pine species.
The increased demand for wood chips in the pulp and
fraction was lowered to one-fourth inch.
Better than 95 percent wood recovery was consistent
paper industry has resulted in a need for utilizing saw 15
ly exhibited in the experimental tests, with the bark in
mill waste as an added supply of wood ?ber. The saw
the sink product varying from about one percent at a
mill waste referred to is in the form of slabs and edging
water temperature of 20° C. and a time at vacuum of
strips which result from sawing a log into usable lum
about one minute to about two or three percent fora
ber. Although there are machines that have been de
signed to debark slabs, the need still exists for a more 20 water temperature of 60° C. and a time at vacuum of
about four minutes. Although the tests at the higher‘
economical and more e?icient method of producing bark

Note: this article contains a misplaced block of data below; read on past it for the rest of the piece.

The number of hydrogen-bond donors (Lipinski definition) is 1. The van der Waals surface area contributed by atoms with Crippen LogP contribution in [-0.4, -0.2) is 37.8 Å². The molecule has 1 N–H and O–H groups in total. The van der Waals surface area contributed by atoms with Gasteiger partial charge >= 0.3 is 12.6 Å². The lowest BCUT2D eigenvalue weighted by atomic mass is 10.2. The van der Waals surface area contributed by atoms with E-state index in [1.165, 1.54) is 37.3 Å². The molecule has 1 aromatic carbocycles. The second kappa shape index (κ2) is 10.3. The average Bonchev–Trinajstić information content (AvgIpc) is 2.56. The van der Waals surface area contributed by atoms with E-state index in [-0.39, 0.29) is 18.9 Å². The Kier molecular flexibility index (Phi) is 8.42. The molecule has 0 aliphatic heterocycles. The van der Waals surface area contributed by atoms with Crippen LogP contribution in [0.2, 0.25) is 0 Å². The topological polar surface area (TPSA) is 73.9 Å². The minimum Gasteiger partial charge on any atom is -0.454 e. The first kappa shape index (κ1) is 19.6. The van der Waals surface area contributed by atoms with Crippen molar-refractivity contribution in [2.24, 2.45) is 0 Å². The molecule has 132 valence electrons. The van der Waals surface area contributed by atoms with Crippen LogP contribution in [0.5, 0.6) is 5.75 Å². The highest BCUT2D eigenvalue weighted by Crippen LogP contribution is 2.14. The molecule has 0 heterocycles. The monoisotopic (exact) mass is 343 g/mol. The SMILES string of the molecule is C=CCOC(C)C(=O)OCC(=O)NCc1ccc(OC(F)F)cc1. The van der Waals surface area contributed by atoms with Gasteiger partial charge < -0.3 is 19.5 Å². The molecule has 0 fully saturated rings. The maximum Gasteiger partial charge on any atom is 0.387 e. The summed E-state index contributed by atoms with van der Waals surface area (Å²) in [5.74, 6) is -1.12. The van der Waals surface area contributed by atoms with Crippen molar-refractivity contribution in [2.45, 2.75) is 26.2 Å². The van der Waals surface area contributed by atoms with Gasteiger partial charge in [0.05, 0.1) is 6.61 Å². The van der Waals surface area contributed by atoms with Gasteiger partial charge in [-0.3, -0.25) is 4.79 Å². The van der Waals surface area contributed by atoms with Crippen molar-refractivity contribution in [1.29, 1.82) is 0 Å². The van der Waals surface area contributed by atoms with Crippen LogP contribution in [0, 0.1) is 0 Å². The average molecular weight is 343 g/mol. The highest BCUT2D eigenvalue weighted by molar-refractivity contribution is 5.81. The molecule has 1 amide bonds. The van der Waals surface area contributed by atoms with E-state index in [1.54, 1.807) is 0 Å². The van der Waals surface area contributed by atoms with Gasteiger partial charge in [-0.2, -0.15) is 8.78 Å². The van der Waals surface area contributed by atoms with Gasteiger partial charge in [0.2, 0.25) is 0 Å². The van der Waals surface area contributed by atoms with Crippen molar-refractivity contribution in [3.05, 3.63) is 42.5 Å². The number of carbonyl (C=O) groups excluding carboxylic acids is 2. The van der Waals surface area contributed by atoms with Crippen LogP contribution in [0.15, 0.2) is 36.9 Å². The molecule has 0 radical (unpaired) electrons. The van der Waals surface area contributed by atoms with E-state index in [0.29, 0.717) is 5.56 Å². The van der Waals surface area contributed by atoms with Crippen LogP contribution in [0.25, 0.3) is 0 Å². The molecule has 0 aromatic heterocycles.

water temperatures and longer times at vacuum recovered
free chips. Inasmuch as the slabs or other wood source
must ultimately be chipped and screened to produce chips
slightly more wood than the other tests, the small gain
of a fairly uniform size, it is an object and feature of the
in wood recovery is heavily outweighed by the higher
and free bark fragments and that thereafter a simple and
economical method be used to sort the bark from the
the wood product was slightly increased when minimum
chip size of one-fourth inch was used in place of three
present invention that the wood be chipped with the bark 25 bark content. Thus, the minimum water temperatures
and times are preferred. Although the bark content of
attached in such a manner as to produce free wood chips